“As a plebe, you’re not really part of the Brigade yet, so even if (you’re talking to) a sophomore, you’ll call them ‘sir’ or ‘ma’am’ or ‘mister’. You’ll be jogging everywhere, greeting everyone you see....It’s kind of fun too, and I know a lot of the guys who are in charge of him. He’ll have a fun and challenging summer.”

So restricted are incoming freshmen during this six-week time that when Clay was contacted for an interview for this story, he said, he had to get specific permission from his commanding officer to reply to an e-mail, and had to answer interview questions via postal mail.

Clay said his desire to compete at the college level was only stoked by the fact that he lost his senior year in high school track to COVID-19.

“I had high hopes and goals,” Clay said of his senior season. “Many of my brother’s records were well within reach and I had just gotten started in pole vault. I really feel like I lost my chance to prove myself, so now I’m looking for opportunities to do just that.”

The Janceks’ dad, Steve, said Clay was likely going to break Montague’s 100-meter and pole vault school records had there been a 2020 season.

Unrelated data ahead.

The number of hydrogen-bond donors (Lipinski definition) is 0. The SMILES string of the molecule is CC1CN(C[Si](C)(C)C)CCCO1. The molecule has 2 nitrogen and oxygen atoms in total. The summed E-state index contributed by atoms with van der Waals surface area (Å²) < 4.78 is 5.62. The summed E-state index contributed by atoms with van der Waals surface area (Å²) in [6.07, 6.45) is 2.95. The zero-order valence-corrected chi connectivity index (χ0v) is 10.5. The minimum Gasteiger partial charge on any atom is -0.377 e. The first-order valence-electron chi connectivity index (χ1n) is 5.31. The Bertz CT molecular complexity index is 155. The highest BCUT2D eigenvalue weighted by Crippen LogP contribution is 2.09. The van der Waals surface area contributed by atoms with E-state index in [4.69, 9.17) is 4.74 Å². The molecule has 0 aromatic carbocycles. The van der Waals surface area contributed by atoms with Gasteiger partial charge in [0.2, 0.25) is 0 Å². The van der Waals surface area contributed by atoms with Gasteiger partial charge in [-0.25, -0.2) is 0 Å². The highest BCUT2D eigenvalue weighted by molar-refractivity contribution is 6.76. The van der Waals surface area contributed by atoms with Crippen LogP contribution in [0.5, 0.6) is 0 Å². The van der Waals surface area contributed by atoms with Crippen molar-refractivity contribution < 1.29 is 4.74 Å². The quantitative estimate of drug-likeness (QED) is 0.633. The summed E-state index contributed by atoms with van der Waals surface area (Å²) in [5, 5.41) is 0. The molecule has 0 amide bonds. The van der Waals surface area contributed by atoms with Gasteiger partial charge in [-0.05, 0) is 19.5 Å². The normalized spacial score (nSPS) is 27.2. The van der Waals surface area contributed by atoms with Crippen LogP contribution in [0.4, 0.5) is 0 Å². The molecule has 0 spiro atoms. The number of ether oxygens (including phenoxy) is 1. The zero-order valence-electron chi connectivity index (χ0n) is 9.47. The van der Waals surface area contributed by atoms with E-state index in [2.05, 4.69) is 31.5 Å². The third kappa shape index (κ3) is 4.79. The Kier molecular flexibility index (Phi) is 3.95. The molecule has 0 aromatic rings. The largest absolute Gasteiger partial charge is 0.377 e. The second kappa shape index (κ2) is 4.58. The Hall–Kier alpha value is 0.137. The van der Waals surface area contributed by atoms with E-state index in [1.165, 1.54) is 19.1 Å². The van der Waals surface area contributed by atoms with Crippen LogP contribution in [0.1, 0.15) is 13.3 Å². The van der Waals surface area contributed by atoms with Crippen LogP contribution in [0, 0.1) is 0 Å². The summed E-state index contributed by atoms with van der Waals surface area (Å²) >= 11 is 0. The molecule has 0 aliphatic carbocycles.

Making the track team, of course, will be a challenge as a walk-on, but Clay said he’s determined, and the example he’s witnessed from his older brother doing the same thing can only help. (For his part, Jake said his coaches have told him they’re excited for Clay to join the team.)

“Most of the kids are recruited and there aren’t a lot of walk-ons,” Clay said. “However, I have talked to the coaches and they all stressed the power of hard work. My brother has set a good example for me in that regard. I don’t know anyone who has tried harder or put more work into a goal.”

Jake, meanwhile, is preparing for his junior year. Even as a freshman walk-on, Jake was able to compete in five meets, but his performances weren’t up to his expectations.